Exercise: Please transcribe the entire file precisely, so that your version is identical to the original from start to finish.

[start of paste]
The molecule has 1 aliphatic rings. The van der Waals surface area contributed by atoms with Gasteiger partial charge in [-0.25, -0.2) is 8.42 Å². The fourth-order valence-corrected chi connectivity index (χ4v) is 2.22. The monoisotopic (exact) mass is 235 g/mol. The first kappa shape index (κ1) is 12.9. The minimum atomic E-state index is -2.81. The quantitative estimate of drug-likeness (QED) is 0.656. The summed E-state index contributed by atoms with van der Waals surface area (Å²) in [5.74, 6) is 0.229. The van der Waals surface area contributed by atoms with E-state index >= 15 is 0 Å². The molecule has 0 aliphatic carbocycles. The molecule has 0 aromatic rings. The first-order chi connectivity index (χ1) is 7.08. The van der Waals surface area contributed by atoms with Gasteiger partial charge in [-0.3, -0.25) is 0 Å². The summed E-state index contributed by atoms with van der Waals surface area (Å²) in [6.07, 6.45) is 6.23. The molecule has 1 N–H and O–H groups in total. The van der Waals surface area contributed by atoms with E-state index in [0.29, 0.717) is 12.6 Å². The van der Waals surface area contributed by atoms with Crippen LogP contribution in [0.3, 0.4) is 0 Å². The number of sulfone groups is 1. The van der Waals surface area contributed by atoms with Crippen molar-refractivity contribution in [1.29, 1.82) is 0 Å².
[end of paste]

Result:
The molecule has 1 aliphatic rings. The van der Waals surface area contributed by atoms with Gasteiger partial charge in [-0.25, -0.2) is 8.42 Å². The fourth-order valence-corrected chi connectivity index (χ4v) is 2.22. The monoisotopic (exact) mass is 235 g/mol. The first kappa shape index (κ1) is 12.9. The minimum atomic E-state index is -2.81. The quantitative estimate of drug-likeness (QED) is 0.656. The summed E-state index contributed by atoms with van der Waals surface area (Å²) in [5.74, 6) is 0.229. The van der Waals surface area contributed by atoms with E-state index >= 15 is 0 Å². The molecule has 0 aliphatic carbocycles. The molecule has 0 aromatic rings. The first-order chi connectivity index (χ1) is 7.08. The van der Waals surface area contributed by atoms with Gasteiger partial charge in [-0.3, -0.25) is 0 Å². The summed E-state index contributed by atoms with van der Waals surface area (Å²) in [6.07, 6.45) is 6.23. The molecule has 1 N–H and O–H groups in total. The van der Waals surface area contributed by atoms with E-state index in [0.29, 0.717) is 12.6 Å². The van der Waals surface area contributed by atoms with Crippen LogP contribution in [0.3, 0.4) is 0 Å². The number of sulfone groups is 1. The van der Waals surface area contributed by atoms with Crippen molar-refractivity contribution in [1.29, 1.82) is 0 Å².